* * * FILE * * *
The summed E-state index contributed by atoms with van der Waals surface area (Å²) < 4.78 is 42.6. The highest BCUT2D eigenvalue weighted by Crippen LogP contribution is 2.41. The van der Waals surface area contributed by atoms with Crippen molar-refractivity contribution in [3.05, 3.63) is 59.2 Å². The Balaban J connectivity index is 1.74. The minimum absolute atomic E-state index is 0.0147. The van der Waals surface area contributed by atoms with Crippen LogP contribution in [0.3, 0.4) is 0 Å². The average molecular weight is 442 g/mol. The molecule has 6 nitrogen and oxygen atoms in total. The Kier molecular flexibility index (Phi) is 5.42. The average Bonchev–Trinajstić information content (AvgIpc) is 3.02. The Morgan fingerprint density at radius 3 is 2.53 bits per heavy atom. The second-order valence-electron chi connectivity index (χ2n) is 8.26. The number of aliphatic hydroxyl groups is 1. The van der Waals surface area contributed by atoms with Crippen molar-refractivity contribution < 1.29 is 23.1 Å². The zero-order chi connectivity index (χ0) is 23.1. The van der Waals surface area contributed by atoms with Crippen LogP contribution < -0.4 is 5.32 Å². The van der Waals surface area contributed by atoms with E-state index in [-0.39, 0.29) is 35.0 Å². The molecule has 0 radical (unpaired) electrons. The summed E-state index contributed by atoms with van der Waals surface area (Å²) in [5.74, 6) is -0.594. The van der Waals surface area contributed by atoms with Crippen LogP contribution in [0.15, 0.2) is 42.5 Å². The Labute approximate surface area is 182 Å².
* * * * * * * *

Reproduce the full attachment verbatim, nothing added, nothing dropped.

The summed E-state index contributed by atoms with van der Waals surface area (Å²) < 4.78 is 42.6. The highest BCUT2D eigenvalue weighted by Crippen LogP contribution is 2.41. The van der Waals surface area contributed by atoms with Crippen molar-refractivity contribution in [3.05, 3.63) is 59.2 Å². The Balaban J connectivity index is 1.74. The minimum absolute atomic E-state index is 0.0147. The van der Waals surface area contributed by atoms with Crippen LogP contribution in [0.3, 0.4) is 0 Å². The average molecular weight is 442 g/mol. The molecule has 6 nitrogen and oxygen atoms in total. The Kier molecular flexibility index (Phi) is 5.42. The average Bonchev–Trinajstić information content (AvgIpc) is 3.02. The Morgan fingerprint density at radius 3 is 2.53 bits per heavy atom. The second-order valence-electron chi connectivity index (χ2n) is 8.26. The number of aliphatic hydroxyl groups is 1. The van der Waals surface area contributed by atoms with Crippen molar-refractivity contribution < 1.29 is 23.1 Å². The zero-order chi connectivity index (χ0) is 23.1. The van der Waals surface area contributed by atoms with Crippen LogP contribution < -0.4 is 5.32 Å². The van der Waals surface area contributed by atoms with E-state index in [-0.39, 0.29) is 35.0 Å². The molecule has 0 radical (unpaired) electrons. The summed E-state index contributed by atoms with van der Waals surface area (Å²) in [5.74, 6) is -0.594. The van der Waals surface area contributed by atoms with Crippen LogP contribution in [0.15, 0.2) is 42.5 Å². The Labute approximate surface area is 182 Å².